Three quarks for muster Mark, alt_cph 10

Anna Ganslandt (SWE), Jan Pilgaard (DK)

This is the picture we are working with: A third-grade school classroom is positioned in the center of the art fair, and the lessons are the same as any school day; someone is reading out loud and someone else is not paying attention.

The teacher is standing by the blackboard on which figures explain basic mathematical concepts ― perhaps a multiplication table or groups of crude apples ― sketched by the sweet and gentle female teacher whom at least half of the children already have a crush on.

The first school years, filled with anticipation, expectation, impatience, nervousness, a first hint of responsibility. Crayons in a box, a ruler, a book of your own choice and borrowed ones with scribbles on some of the pages. The picture of a class room with small kids learning is an archetype on which society forms its idea about its collective knowledge.

Three quarks for muster Mark by Anna Ganslandt and Jan Pilgaard is the physical transportation of a number of grade-school kids from the Danish countryside to the Copenhagen alternative art fair. The move in itself is an act of switching places between the peripheral and the centre. It is to point out visually the predestined geography of a structure, manifested both social and politically in a western production system. The title is borrowed from Finnegan’s Wake by James Joyce. The short passage about Muster mark, originally picked from an Irish folksong, sounds like one of those rhymes that children learn by heart and repeat while doing something else, or at least that is how we picture children playing. The natural sciences chose to name the quarks after this strange poem. The title is aiming to describe how a process manifests itself, how possible interpretations are both present and absent, both relevant and irrelevant for the piece itself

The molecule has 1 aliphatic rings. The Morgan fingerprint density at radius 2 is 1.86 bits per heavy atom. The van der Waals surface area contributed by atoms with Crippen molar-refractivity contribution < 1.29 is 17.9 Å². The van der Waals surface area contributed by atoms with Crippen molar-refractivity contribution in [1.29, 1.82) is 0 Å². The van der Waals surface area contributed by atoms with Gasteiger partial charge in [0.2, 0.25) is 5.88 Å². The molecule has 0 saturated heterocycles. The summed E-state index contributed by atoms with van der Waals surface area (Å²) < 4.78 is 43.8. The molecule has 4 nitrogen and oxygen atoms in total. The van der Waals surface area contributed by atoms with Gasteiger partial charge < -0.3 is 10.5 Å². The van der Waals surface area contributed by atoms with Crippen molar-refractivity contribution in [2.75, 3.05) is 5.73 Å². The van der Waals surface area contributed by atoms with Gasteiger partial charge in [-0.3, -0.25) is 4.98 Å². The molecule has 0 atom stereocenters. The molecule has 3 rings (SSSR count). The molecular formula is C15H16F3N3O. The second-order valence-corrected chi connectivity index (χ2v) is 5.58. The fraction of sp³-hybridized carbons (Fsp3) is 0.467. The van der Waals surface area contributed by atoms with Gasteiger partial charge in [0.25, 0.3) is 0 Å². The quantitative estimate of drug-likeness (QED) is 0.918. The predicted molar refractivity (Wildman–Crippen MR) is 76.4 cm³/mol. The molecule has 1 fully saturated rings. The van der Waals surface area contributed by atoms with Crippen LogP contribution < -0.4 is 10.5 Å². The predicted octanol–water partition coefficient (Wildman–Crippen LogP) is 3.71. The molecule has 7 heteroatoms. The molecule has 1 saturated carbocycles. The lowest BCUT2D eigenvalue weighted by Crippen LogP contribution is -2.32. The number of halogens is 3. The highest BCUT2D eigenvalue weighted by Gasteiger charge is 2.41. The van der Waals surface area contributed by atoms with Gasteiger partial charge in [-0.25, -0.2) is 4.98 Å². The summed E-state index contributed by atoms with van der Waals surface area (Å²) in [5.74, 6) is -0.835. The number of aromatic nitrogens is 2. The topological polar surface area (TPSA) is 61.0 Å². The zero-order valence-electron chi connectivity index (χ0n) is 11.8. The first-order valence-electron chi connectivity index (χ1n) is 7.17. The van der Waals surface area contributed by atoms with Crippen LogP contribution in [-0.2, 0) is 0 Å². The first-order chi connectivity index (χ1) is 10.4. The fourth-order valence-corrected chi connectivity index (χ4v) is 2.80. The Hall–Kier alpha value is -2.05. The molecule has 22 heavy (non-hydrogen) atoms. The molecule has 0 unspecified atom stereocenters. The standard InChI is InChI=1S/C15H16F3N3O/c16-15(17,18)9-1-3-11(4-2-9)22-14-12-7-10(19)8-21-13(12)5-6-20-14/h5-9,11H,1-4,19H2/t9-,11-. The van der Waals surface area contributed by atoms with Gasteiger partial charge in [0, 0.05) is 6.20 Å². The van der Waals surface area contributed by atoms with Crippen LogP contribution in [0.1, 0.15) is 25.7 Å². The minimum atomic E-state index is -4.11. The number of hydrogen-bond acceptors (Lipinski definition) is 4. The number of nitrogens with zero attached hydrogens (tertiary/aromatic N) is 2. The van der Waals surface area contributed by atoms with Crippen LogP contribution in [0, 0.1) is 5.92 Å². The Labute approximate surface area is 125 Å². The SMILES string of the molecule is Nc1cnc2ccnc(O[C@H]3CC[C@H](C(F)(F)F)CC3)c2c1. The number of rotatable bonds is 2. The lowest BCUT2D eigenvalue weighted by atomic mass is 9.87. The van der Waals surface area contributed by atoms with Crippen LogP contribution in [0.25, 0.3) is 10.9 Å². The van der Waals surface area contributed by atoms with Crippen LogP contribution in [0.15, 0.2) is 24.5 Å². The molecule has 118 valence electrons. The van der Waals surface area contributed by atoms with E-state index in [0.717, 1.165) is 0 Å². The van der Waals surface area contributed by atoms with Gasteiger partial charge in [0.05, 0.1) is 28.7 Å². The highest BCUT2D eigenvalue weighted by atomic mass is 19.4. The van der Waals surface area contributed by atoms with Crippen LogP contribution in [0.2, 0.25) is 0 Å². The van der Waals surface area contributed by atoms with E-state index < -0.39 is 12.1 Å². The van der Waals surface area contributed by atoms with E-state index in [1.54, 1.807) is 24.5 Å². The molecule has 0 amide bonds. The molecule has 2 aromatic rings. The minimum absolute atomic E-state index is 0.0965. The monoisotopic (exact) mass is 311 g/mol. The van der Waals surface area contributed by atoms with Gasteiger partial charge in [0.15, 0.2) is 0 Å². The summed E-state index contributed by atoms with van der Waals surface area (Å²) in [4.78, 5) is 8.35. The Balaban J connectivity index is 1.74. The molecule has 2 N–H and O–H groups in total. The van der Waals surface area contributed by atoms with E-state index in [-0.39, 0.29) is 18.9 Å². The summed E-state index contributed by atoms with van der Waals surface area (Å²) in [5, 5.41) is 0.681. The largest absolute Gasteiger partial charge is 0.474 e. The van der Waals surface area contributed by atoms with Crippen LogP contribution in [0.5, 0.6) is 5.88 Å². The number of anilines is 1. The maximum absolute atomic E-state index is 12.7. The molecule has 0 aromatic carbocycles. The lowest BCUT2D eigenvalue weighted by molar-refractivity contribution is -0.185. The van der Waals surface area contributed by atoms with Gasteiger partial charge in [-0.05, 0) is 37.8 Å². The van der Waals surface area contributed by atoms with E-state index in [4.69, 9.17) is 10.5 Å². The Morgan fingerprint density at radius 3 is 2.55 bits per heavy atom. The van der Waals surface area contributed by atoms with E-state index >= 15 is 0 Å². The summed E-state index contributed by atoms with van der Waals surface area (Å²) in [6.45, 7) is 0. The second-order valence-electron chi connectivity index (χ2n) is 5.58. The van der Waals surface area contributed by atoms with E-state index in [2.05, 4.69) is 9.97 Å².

For several months Anna Ganslandt and Jan Pilgaard have been working on this piece with the school from Naur-Sir on presenting a site-specific installation at the art fair. Parallel to this process a documentary is being produced with the help of Photographers Jonas Isfällt and Mateusz Pozar. The film will be ready for screening late 2010.

Anna Ganslandt, (Sweden) and Jan Pilgaard (Denmark), visual artists, have their main practice in Gothenburg Sweden where they among other things run the non-profit organization Skup Palet, a collaboration with artists that aims to investigate structures of cultural production in a broader context. Skup Palet operates since a year back within a network of commercial practitioners located in an old carpentry workshop by the harbor, Hey it´s Enrico Pallazzo, where Ganslandt and Pilgaard are commissioned artistic producers of a large exhibition space.

Three quarks for muster Mark